Okay folks, I want to open this by saying that this is not a “shame on you” entry. I know I’m going up against things that have existed since the dawn of time, and I don’t pretend that this entry will open eyes and magically change the world. I’m merely trying to raise awareness of unrecognized perils to something that we all do, and hope it will lead to some wisdom in actions. Likely not, but you can’t plead ignorance after reading this entry.
I’ll cut to the chase. We all play favorites. It’s not a “thing” limited to certain places or relationships. We do it all the time and we do it everywhere. It happens in families (you know it does). It happens at work. It happens at church. It happens in clubs, societies, sororities, classrooms, emergency rooms, waiting rooms – hell, I’ve even seen it happen at the county dump when the cute blonde in the sporty car was waved ahead of me to empty trash. Call it “favoritism.” Call it “the good old boy system.” Call it “cliques” or “popularity contests.” Call it whatever you want. It happens.
I know everybody reading this is shouting and saying “oh hell no.” Oh hell yes. Let’s drop the pretense and b.s. for just a few minutes. I promise not to go on too long and you can resume the “formalities” momentarily. Besides, I’m trying to help you here. At least in my own, strip-off-the-nonsense-and-call-it-like-it-is way. And remember, I said we’re all guilty. Me too. You too. Everybody too. Even my birds have their “favorite humans.” This could well precede not only time and space, but all of creation. Partiality happens. There’s no stopping it.
It’s a simple fact that yes, we are predisposed to react more favorably to some people and situations than others. It’s personality – some just go together better than others. It’s also life experience – we relate better to those that have faced similar experiences or have a similar lifestyle. There are complex nature/nurture forces at play that make us more receptive and gracious toward some people than others. Likewise, there are some types we throw up our guard against. I mentioned in the last entry that it miffs me that charisma wins over character so much – that’s because I’ve been the victim of people using charisma to hide serious character flaws several times. Their “God bless us every one” demeanor was hiding a nasty temper bent on utter annihilation. So naturally, I don’t trust “popular” people because I see the red lightsaber just waiting to stab me.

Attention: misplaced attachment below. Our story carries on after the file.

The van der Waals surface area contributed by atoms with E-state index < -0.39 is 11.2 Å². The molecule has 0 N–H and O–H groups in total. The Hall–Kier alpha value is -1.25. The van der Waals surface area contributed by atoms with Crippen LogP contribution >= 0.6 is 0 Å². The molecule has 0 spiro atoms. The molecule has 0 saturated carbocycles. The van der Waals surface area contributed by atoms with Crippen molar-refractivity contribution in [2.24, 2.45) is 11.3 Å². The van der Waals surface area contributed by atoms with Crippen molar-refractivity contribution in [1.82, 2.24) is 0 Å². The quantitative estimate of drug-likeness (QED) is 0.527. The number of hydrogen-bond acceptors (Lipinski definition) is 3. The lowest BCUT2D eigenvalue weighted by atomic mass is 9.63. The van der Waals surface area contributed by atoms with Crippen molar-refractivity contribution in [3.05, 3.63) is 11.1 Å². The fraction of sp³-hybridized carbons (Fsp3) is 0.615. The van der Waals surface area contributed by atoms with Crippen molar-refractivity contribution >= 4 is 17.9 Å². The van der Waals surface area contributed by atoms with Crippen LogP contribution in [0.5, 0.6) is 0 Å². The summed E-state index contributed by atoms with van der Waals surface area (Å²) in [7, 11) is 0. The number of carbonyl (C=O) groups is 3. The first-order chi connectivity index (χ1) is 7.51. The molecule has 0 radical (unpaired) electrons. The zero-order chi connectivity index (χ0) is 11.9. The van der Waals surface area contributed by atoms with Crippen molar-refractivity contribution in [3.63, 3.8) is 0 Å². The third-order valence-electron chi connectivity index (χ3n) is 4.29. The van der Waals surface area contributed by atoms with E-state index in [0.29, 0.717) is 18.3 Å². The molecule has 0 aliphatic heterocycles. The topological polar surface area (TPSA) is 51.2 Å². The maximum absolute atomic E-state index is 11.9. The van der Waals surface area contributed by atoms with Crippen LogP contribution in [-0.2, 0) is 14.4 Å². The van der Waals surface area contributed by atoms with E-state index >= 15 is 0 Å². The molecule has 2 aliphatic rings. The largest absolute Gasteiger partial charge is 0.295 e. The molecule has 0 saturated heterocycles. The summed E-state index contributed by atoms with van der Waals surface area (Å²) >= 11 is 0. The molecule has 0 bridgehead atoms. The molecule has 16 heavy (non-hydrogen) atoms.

That being said, it happens. Despite modern science, I doubt we ever unlock the secrets of the human personality. It’s too complex and this is one of those things that you can’t account for. We naturally like some people better than others. And conversely, we naturally dislike those that strike us unfavorably. There’s no cure for it. You can’t fix it and people are going to play favorites. It’s going to happen. Now here’s where we run into the problem:
Nobody likes being a “not favorite.” Anytime you complement somebody, anytime you recognize somebody, anytime you put someone on a pedestal or offer public praise or thanks, then other people will feel left out and perceive it as a slight. Because no man is an island and no matter how wonderful Mr. or Miss Wonderful is, it’s unlikely they did it on their own. And, sad to say, some people are very good at getting other people to do everything and having the credit funneled directly to their feet. But that’s another entry for another day. Recognition – and especially public recognition – can open a nasty can of worms that you don’t even know until they’re crawling up your leg. At best, the people you failed to recognize will quit on you, and you’re setting your favorite to the test of picking up the load. At worst, they’ll turn on you. And God help you if it’s a former favorite that you’ve changed your mind about and they know stuff. Ouch.
So does that mean public recognition of good service should be banned? Not at all. I’m just saying that if you want the dog to stay in the yard, then you need to throw them a bone. And not just the head of the pack – everyone in the yard needs a bone. So if you’re going to thank people, be sure that you take off what I call the “swell guy” blinders and open your eyes to everybody. Don’t hold one person up unless you have darn strong justification to do it. And going the extra mile to find out what speaks to a person can also help. Some people don’t want public recognition. My colleagues are smart enough to know an occasional “thank you,” showing interest in my writing, and a bar-b-que luncheon once or twice a year will keep me from squawking like a pissed off parakeet. Which is hilarious, because it didn’t take them long to figure that out and my former colleagues never did get it. Some things are a mystery because you choose not to put forth the two seconds to notice, eh?